The Arctic Council is preparing a treaty to be signed in the spring to promote scientific cooperation among the eight Arctic nations, a move that would benefit Maine scientists who need access to Russian territory and research for their work on topics ranging from climate change to how oil changes when it’s exposed to severe cold.

David Balton, the United States’ ambassador to the council and the chairman of the council’s senior Arctic officials, hailed it as a groundbreaking agreement. The officials have been meeting all week in Portland to discuss policy issues that affect Arctic nations.

“We are trying to allow Arctic science to be science without borders,” Balton said Friday, the final day of the conference. “Not all science proceeds as smoothly in the Arctic as we might like yet. There are restrictions, particularly in Russia, about entry and exit of scientists from other nations, and their material and data. With this, all the nations in the Arctic will allow much more freedom to conduct science.”

Balton said the eight Arctic nations – the United States, Canada, Denmark, Finland, Iceland, Norway, Russia and Sweden – have agreed to the treaty in principle. It will be translated into French and Russian, and the eight Arctic ministers expect to sign the deal at the Arctic Council meeting in Alaska in May, Balton said. Earlier in the week, Balton said that Russian scientists have been eager for the deal.

Maine scientists doing Arctic research are applauding the pending agreement.

“It will be invaluable,” said Paty Matrai of Bigelow Laboratory for Ocean Sciences, who has been doing Arctic research – particularly on phytoplankton – for decades.

“It will save us time, yes, but it will give us all access to data, including historical data that we couldn’t collect now, that we absolutely do not have but we absolutely need,” she said. “We need that baseline data from the past to establish how things are changing, and the pace of those changes.”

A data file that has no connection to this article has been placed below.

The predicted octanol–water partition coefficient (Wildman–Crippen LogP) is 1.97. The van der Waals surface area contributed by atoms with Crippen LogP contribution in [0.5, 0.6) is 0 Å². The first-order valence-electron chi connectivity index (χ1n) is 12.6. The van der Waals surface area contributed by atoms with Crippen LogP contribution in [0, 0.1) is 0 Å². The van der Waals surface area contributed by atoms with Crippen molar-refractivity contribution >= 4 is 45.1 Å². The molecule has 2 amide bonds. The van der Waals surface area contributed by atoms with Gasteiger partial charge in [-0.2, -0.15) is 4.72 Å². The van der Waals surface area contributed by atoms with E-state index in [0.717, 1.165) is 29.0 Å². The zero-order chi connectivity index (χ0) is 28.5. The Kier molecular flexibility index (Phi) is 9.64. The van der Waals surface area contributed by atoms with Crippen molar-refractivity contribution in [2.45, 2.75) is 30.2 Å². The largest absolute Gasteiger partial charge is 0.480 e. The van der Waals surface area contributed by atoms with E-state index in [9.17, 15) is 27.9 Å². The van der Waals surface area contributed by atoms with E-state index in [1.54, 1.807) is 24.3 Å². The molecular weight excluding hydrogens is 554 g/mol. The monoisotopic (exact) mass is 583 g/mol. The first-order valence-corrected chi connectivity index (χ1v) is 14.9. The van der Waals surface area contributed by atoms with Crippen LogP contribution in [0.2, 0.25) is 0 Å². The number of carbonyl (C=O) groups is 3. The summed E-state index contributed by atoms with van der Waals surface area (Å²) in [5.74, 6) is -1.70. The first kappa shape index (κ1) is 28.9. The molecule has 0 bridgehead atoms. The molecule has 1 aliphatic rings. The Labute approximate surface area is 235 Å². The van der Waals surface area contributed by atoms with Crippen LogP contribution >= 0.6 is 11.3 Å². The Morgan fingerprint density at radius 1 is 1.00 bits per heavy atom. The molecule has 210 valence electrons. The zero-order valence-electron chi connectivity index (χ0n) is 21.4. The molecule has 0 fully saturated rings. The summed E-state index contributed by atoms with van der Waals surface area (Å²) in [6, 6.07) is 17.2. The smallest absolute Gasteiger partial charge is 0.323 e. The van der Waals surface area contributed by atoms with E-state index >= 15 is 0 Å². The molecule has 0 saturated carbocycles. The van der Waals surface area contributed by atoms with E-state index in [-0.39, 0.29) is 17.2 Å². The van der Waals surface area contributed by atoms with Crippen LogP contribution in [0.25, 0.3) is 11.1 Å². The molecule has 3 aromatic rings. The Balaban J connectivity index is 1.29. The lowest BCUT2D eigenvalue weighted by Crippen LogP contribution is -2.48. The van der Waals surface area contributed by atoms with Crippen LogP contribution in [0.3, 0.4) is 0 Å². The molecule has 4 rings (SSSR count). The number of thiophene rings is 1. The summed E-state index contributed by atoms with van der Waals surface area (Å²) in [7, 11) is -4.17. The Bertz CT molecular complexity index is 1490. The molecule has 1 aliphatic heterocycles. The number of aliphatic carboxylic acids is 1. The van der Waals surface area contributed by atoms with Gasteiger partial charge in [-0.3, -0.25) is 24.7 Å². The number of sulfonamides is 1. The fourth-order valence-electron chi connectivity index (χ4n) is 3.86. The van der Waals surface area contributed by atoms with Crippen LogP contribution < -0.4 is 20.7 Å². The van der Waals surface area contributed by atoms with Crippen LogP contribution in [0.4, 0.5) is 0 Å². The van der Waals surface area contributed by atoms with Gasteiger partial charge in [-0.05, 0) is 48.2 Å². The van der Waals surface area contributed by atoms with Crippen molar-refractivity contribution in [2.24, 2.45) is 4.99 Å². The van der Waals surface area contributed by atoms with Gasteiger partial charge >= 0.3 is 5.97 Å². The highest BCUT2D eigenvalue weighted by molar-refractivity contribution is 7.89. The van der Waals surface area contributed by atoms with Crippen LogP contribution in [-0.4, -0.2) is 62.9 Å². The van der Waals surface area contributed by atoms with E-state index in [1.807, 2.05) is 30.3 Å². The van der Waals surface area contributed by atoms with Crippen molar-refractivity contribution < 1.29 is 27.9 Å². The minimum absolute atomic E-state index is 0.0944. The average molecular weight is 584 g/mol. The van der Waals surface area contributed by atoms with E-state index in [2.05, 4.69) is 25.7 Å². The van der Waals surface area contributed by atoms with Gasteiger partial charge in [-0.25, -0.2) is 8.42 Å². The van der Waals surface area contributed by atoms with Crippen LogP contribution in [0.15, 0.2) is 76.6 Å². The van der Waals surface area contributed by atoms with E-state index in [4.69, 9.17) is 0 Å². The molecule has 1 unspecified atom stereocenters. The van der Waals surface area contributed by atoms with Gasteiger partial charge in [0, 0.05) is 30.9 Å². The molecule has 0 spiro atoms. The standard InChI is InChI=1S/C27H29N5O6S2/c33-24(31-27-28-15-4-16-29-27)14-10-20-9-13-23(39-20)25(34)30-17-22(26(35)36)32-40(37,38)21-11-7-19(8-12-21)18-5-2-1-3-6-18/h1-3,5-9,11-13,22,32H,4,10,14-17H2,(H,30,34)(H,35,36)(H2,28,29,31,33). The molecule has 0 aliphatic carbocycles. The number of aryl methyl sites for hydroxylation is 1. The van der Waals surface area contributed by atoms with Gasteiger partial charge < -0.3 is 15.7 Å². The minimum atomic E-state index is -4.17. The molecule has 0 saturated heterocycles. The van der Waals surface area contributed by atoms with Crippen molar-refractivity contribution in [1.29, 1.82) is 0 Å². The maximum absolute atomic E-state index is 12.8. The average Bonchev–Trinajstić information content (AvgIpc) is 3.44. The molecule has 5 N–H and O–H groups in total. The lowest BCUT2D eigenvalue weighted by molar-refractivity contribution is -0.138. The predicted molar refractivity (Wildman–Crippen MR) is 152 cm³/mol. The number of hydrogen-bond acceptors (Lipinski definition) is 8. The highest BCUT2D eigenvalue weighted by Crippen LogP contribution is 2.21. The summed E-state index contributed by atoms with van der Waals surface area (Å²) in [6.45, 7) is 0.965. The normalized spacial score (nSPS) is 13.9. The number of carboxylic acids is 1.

The Arctic is not a homogenous place, Matrai said. For example, water mass varies from one region of the Arctic to another, which means that a scientific model about ocean research cannot be validated until it is confirmed by data collected from the large area of the Arctic within Russian borders. In addition, the data obtained by remote technology cannot be validated until it is confirmed by Russian field tests.

It can be difficult for a research institution that has spent years and thousands of dollars in grant money to send their people around the world in very difficult conditions to simply hand over data to someone who has never even left their office, Matrai acknowledged. But science requires peer review, she said. When asked about competition, she said there was more than enough Arctic research to go around.

But not necessarily enough research vessels, she said. There are only a handful of icebreakers available, under control of governments as varied as South Korea to Canada to America, that can safely sail into Arctic waters for scientific research. The governments that control those vessels always require an in-country researcher to accompany a foreign scientist on the missions, and often favor them, Matrai said.

The scientific cooperation agreement was one of a range of topics discussed during the week’s closed-door meetings of the Arctic Council senior officials in Portland, Balton said. Climate change was probably the most talked about topic, and one that the next country to take over the council leadership, Finland, plans to maintain as a top priority, Balton said.

What wasn’t talked about, however, was a proposed moratorium on Arctic fishing. Balton is leading the talks on that and said that a treaty likely will be signed next month at a meeting of Arctic fishing nations in the Faroe Islands. The U.S. and other supporters want to prevent fishing in regions that are not within any country’s territorial waters until Arctic fishing stocks can be assessed.

Balton summed up the council’s visit to Portland as a success.

“We have a saying in the Arctic Council that what happens in the Arctic doesn’t stay in the Arctic,” Balton said. “The effects of climate change is being felt outside the Arctic Circle. Places like Portland will have a connection to the Arctic in that way. Also, the opening of the Arctic Ocean portends big increases in commerce and other kinds of shipping through the Arctic, and Portland is a major seaport.”